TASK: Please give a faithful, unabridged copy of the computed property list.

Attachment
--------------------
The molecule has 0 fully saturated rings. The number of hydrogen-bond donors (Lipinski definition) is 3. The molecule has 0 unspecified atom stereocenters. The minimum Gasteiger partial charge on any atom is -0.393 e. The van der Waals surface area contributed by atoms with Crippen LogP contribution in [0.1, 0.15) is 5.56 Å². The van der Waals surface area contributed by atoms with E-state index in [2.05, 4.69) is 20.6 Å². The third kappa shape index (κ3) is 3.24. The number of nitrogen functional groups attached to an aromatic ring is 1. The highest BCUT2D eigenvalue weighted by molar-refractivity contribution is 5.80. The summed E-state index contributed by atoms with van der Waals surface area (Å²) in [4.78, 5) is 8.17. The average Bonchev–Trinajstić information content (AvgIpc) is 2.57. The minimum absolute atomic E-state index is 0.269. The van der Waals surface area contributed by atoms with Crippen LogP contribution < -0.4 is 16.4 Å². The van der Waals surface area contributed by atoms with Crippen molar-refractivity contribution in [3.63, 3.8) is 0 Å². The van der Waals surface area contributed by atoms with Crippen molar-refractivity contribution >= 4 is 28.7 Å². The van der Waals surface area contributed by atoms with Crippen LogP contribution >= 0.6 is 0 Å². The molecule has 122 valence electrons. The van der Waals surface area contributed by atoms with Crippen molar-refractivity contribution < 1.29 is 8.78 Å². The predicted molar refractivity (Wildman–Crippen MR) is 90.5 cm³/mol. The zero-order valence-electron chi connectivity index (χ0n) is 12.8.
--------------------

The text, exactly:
The molecule has 0 fully saturated rings. The number of hydrogen-bond donors (Lipinski definition) is 3. The molecule has 0 unspecified atom stereocenters. The minimum Gasteiger partial charge on any atom is -0.393 e. The van der Waals surface area contributed by atoms with Crippen LogP contribution in [0.1, 0.15) is 5.56 Å². The van der Waals surface area contributed by atoms with E-state index in [2.05, 4.69) is 20.6 Å². The third kappa shape index (κ3) is 3.24. The number of nitrogen functional groups attached to an aromatic ring is 1. The highest BCUT2D eigenvalue weighted by molar-refractivity contribution is 5.80. The summed E-state index contributed by atoms with van der Waals surface area (Å²) in [4.78, 5) is 8.17. The average Bonchev–Trinajstić information content (AvgIpc) is 2.57. The minimum absolute atomic E-state index is 0.269. The van der Waals surface area contributed by atoms with Crippen LogP contribution < -0.4 is 16.4 Å². The van der Waals surface area contributed by atoms with Crippen molar-refractivity contribution in [3.63, 3.8) is 0 Å². The van der Waals surface area contributed by atoms with Crippen molar-refractivity contribution >= 4 is 28.7 Å². The van der Waals surface area contributed by atoms with Crippen LogP contribution >= 0.6 is 0 Å². The molecule has 122 valence electrons. The van der Waals surface area contributed by atoms with Crippen molar-refractivity contribution < 1.29 is 8.78 Å². The predicted molar refractivity (Wildman–Crippen MR) is 90.5 cm³/mol. The zero-order valence-electron chi connectivity index (χ0n) is 12.8.